Wolf, © Richard Seeley / National Geographic Stock

A Conservation Icon in the Crosshairs

 

gray wolf yellowstone

Gray wolf in Yellowstone National Park (Credit: Sandy Sisti)

Jamie Rappaport Clark, President and CEO

I am an incredibly lucky biologist.  Every year I am privileged to join dozens of Defenders of Wildlife friends and their families in Yellowstone National Park. Our mission: to watch wolves! My husband Jim, my son Carson and I look forward to this trip every year as we monitor wolf recovery and see firsthand the amazing rebound of a species on the brink of extinction in the lower 48.

One of the highlights of the trip is to get some time with some of the wolf biologists that are on the ground studying wolves all year long. Doug Smith, Dan Stahler, Erin Albers, and others do a fantastic job tracking about a dozen packs throughout the park.  The research they have been doing for the past 17 years has been invaluable to wolf conservation and behavior studies worldwide.

That’s why it is so disturbing to see some of these very same wolves gunned down during the current hunting season. Unfortunately, wolves don’t understand borders and many of the park wolves are used to seeing people.  They don’t know that it’s another world outside of the park boundaries, or that people could mean danger outside the park.  Already, ten Yellowstone wolves have been killed; seven of them with radio research collars, possibly putting decades of wolf research in jeopardy.

We learn so much from Yellowstone research that helps us better understand and manage wolves, not only in Yellowstone but throughout the Northern Rockies and everywhere wolves now find a home. One of the most important research efforts is on predator-prey relationships.  We now better understand what types of species wolves prey on, how much they eat, how they work as a pack and what animals rely on the remains of those kills for their own survival. The research also shows us how other animals behave in the presence of wolves.  Further research indicates that wolves impact numerous species, a term some biologists refer to as “trophic cascades.” One theory is that wolves may influence elk behavior and cause them to spend less time browsing the valley and streams of Yellowstone. This has allowed willows and other trees and brush to flourish, providing richer habitat for beaver, fish, birds and amphibians. We might never have known all of the impressive and important roles that wolves play if we had not had data from the years of extensive research on Yellowstone wolves.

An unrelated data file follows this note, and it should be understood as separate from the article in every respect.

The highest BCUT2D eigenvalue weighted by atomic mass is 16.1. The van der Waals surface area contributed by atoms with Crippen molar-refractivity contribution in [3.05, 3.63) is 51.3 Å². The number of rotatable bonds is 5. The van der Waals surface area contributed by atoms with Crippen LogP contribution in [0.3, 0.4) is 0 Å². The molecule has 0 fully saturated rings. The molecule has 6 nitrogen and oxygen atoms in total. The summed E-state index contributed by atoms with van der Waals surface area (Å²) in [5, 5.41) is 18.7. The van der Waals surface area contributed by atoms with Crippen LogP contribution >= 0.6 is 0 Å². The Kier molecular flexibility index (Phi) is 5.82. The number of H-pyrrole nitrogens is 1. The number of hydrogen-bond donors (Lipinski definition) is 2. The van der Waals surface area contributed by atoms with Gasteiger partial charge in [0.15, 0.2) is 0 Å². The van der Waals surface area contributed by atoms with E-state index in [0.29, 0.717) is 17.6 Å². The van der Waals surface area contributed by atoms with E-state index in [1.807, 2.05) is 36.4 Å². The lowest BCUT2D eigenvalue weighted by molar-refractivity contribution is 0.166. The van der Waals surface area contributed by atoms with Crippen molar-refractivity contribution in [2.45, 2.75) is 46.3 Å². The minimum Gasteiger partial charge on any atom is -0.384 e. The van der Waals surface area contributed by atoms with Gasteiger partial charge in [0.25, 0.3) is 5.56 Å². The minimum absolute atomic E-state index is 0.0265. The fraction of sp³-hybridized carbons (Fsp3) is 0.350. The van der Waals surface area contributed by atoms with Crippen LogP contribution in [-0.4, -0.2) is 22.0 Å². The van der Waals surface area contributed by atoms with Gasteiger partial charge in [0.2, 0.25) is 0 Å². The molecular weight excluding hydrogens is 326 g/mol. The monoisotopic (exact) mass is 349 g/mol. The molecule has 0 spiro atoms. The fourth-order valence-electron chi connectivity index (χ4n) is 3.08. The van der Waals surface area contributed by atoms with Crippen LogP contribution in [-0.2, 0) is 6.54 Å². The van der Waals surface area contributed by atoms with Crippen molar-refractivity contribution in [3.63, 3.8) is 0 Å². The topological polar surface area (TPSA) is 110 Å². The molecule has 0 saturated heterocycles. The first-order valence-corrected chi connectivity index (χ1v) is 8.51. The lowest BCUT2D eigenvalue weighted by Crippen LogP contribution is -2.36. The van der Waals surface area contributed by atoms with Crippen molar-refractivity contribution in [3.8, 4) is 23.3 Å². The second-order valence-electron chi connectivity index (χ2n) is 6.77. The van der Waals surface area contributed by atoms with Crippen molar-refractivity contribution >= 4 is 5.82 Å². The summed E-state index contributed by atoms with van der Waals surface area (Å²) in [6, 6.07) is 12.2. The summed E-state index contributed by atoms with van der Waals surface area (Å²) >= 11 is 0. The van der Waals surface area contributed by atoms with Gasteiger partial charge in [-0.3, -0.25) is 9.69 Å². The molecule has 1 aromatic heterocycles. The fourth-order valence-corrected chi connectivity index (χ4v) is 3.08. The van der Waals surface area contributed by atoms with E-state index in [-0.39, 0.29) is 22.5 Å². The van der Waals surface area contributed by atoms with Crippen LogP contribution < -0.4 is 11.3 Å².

Other research provides data on disease, genetics, breeding, kill rates, pup survival and mortality. Yellowstone is considered by scientists world-wide to be the premier landscape for wolf research because of how visible the wolves are in Yellowstone’s northern range.  In addition to the tragedy of these iconic wolves being killed, we are losing a plethora of research with the loss of each collared Yellowstone wolf.

Yellowstone wolves are valuable for the data they generate that help us understand more about wolves and the important role they play in the ecosystem.  But they are also important to people.  During the first years of wolf reintroduction, biologists had no idea that the newly-released wolves in the northern range of Yellowstone would be so visible to researchers and to the many visitors who visit the park every year.  Tens of thousands of people are lucky enough to come to Yellowstone every year to watch the wolves that make this great park their home.  I know many photographers and filmmakers that have made their living following the wolf packs and capturing their personalities and behaviors; tour guides also benefit from the desire of tourists to see wolves. And all of these people spend money in the park and in the local communities — on the order of $35 million annually, and leveraging a total economic impact of about $70 million per year.

The killing of these Yellowstone wolves certainly brings the management policies of Wyoming, Idaho and Montana into clear focus. The loss of these wolves — the most protected in the region, until they set foot outside Yellowstone National Park — provides a window into what is happening to wolves throughout the Northern Rockies, where wolves have few and in some cases no protections.  Already, 257 wolves have been killed so far this hunting season, and more than 800 have died since Congress removed federal protections for wolves in the core of the Rockies.  It’s hard to believe that this is an animal that only last year was protected as an endangered species.